Sellars, John (2011) Is God a mindless vegetable? Cudworth on stoic theology. Intellectual History Review 21 (2), pp. 121-133. ISSN 1749-6977.Full text not available from this repository.
In the late sixteenth century a number of influential writers claimed Stoicism to be compatible with Christianity but by the mid eighteenth century, Stoicism had come to be associated with atheism. What happened during the course of the reception of Stoicism in the intervening period? While it remains unclear who was the first person to call the Stoics atheists, there is no doubt that the most philosophically sustained analysis of Stoic theology during this period is to be found in Ralph Cudworth's True Intellectual System of the Universe, published in 1678. Cudworth's aim in this work is to catalogue and then attack all existing forms of atheism and one of the four principal forms of atheism he identifies he calls ‘Stoical’. However, in Cudworth's complex taxonomy of different forms of theism and atheism, Stoicism appears twice, first as a form of atheism but also as a form of imperfect theism. The aim of this study is to examine Cudworth's claims about Stoic theology, assessing their fairness, but also placing them within the wider context of the early modern reception of Stoicism.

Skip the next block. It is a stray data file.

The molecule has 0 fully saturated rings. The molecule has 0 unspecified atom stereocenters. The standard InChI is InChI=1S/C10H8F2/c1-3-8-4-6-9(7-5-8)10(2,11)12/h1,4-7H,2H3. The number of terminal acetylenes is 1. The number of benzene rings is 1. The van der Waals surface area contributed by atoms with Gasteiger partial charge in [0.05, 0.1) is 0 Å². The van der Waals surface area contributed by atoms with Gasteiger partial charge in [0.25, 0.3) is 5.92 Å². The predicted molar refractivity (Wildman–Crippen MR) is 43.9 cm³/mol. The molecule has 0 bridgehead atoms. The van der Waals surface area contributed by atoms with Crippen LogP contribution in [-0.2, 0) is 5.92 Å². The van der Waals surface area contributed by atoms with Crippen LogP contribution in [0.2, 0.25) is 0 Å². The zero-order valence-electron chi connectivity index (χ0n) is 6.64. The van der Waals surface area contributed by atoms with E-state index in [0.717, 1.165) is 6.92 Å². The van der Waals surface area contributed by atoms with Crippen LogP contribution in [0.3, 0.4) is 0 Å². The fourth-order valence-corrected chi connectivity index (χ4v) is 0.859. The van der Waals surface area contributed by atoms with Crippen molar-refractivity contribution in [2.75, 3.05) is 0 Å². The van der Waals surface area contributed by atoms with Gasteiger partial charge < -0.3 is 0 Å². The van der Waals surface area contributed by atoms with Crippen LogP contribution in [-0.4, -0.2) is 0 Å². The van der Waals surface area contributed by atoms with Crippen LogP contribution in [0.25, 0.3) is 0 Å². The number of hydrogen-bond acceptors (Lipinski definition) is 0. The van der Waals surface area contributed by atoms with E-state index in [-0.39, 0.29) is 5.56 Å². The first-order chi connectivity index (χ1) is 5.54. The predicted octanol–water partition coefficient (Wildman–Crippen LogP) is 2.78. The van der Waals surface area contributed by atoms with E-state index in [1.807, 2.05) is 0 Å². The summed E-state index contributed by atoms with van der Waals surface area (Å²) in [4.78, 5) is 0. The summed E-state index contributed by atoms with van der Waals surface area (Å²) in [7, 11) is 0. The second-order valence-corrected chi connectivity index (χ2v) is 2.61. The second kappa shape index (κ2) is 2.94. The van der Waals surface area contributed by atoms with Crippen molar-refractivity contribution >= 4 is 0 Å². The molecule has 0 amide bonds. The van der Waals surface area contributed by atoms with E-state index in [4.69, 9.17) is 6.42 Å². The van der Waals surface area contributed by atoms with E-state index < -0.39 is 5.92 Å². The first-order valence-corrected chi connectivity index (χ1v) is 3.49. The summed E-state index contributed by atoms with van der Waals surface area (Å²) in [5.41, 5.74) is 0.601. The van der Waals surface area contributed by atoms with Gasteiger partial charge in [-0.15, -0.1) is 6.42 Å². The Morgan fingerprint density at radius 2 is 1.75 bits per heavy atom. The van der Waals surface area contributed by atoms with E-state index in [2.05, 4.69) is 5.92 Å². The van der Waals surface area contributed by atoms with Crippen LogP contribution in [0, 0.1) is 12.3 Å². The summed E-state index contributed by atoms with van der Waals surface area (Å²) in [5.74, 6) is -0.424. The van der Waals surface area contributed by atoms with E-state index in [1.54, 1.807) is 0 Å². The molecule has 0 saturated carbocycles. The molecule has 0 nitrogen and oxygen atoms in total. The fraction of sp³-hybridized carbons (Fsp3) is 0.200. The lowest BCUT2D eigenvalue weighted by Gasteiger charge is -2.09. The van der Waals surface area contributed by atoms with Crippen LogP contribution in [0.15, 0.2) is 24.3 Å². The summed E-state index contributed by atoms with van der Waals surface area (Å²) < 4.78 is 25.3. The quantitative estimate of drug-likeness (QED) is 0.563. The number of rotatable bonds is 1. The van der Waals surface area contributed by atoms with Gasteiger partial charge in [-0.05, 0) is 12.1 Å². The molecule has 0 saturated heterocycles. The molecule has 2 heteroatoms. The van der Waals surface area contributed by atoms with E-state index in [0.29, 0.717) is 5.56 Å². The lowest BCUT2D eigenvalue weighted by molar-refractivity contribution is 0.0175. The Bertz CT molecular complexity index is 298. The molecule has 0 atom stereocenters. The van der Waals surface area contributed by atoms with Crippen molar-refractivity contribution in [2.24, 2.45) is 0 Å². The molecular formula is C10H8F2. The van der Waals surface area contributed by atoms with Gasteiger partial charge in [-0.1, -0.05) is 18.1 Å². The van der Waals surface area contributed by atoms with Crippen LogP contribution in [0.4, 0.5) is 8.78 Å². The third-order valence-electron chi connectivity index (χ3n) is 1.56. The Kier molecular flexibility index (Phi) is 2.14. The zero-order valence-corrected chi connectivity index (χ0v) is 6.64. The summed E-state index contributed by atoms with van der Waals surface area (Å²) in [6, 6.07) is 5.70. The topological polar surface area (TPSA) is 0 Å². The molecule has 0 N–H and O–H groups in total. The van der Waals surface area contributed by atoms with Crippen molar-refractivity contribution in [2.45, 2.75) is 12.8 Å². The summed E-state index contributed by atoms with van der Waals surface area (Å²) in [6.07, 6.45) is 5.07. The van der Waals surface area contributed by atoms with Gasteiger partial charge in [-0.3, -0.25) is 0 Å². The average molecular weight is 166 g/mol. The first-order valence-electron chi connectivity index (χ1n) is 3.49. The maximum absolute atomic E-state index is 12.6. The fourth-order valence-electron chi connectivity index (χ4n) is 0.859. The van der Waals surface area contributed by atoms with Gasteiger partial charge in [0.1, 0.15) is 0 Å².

|School or Research Centre:||Birkbeck Schools and Research Centres > School of Social Sciences, History and Philosophy > Philosophy|
|Depositing User:||Dr John Sellars|
|Date Deposited:||26 Oct 2012 08:25|
|Last Modified:||17 Apr 2013 12:25|
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